When the lights came on, many in the audience were in tears. During the Q&A, a young woman took the microphone and told the old survivors that she was crying for what they had endured. The young Cambodians’ veneration of their elders impressed me, but also made it clear that they did not see themselves as “victims” or “survivors.” They had moved on.

“Everyone has moved on with their life, you have to let go. The kids are in charge now,” Youk Chhang said to me a few days after the conference. He believes that Cambodia’s youth see their history differently from their parents and grandparents, and that is a good thing. “Don’t worry, the Khmer Rouge are part of their history. They just think about it differently. They’re not hostages of the past period like we are,” he said. “We are hostages of the Vietnam War. They’re not.”

It is no coincidence that Youk Chhang is Cambodia’s most trusted civic leader. Leading by example, he taught his nation how to forgive without forgetting. The youngest of nine children, he was 14 years old when the Khmer Rouge forced him from his Phnom Penh home at gunpoint. For the next four years, he worked like a slave, and death became as common as life. After escaping the Killing Fields, Youk immigrated to the United States as a refugee. Not content to remain in America while his countrymen starved, Youk returned to Asia to help Cambodian refugees in Thailand and the Philippines, then moved back to the Kingdom in 1992 to work as a U.N. election observer. He found his life’s calling in 1995 when the U.S. State Department’s Cambodian Genocide Project put him in charge of their Phnom Penh field office, the Documentation Center of Cambodia.

Youk Chhang, the executive director of the Documentation Center of Cambodia (DC-Cam). (Wikimedia Commons/Sir Nicholas de Mimsy-Porpington)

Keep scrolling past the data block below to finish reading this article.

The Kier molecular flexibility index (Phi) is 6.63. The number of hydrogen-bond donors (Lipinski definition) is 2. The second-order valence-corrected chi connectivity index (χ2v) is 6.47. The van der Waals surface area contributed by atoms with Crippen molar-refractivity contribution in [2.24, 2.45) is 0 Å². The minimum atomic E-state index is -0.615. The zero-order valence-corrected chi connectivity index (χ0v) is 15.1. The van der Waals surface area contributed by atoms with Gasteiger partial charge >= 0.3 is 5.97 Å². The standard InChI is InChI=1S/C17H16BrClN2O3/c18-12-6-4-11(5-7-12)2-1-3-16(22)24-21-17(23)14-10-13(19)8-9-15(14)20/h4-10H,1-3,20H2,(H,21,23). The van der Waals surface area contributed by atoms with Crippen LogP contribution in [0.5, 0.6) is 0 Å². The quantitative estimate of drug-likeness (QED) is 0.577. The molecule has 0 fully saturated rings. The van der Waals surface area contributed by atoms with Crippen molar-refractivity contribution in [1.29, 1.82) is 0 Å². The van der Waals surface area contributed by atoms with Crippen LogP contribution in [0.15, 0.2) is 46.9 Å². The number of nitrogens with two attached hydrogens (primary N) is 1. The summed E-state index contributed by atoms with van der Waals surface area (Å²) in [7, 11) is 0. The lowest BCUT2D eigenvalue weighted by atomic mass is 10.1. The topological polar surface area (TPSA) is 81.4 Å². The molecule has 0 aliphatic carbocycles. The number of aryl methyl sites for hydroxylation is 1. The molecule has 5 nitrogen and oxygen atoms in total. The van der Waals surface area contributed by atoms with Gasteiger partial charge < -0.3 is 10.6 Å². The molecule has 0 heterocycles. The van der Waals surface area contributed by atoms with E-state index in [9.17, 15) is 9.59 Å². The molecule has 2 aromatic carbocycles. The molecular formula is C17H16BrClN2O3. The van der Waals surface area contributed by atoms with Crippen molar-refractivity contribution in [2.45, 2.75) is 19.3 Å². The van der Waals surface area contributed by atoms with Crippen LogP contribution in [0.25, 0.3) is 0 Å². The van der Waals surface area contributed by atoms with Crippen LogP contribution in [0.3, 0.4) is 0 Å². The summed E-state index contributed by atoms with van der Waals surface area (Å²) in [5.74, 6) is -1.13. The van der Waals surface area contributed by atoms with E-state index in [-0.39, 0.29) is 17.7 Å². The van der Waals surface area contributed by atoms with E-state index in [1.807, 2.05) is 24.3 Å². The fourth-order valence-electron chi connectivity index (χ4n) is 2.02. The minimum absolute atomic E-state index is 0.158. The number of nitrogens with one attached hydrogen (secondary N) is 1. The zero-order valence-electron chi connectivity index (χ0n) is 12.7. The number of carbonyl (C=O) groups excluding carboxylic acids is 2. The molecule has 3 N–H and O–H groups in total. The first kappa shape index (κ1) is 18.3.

Youk believed that for Cambodians to forgive one another they needed to know “the truth” about what they were forgiving. It did not take long for DC-Cam’s team of researchers who had lived through the Khmer Rouge horror – Kosal Phat, Sorya Sim, Meng Try Ea, Ysa Osman, Peou Dara Vanthon, Huy Vannak, Farina So, Bun Sou Sour, and Irene Sokha (to name only a few) – to run circles around western researchers like me. They located and mapped hundreds of genocide sites, conducted remarkable oral histories with both former Khmer Rouge and their victims, and published groundbreaking books.

Because the so-called “international community” had failed Cambodia, DC-Cam established its own de facto truth commission. These efforts were not motivated by vengeance but simply sought to inform “the younger generations” of what happened under the Khmer Rouge. To Youk, DC-Cam’s greatest achievement was “touching the hearts of victims” by simply being there.

Of course, the investigations and trials created an unassailable historical record. Much more surprising and humbling to me, was the “therapeutic legalism” that I had once ridiculed had helped lead to national reconciliation. My repulsion to vague, unquantifiable concepts like “closure,” “truth,” and “healing” had blinded me to the Buddhist dimension of this specific conflict resolution, one that Tuol Sleng Prison survivor Im Chan had opened my eyes to decades earlier.

“Cambodia is a Buddhist country where retribution comes in different forms. The Buddha did not teach ‘an eye for an eye,’” I wrote in 1994. “Put simply, Buddhists believe that one must break the cycle of vengeance in order to survive.”

It was clear to me that Cambodians had taken ownership of their past in ways that human rights know-it-alls like me could not have imagined. Like Cambodia’s youth, DC-Cam had also moved forward in different directions during my absence. There were now multiple field offices, massive educational and outreach programs, and a new office in the capital. Today the DC-Cam archives are housed in an elegant Phnom Penh villa that sits at the end of a quiet, shady side street. In addition to the Khmer Rouge archives (1.7 million pages) and 100,000 hours of interviews, the facility also holds the Cambodian royal family’s archival collection.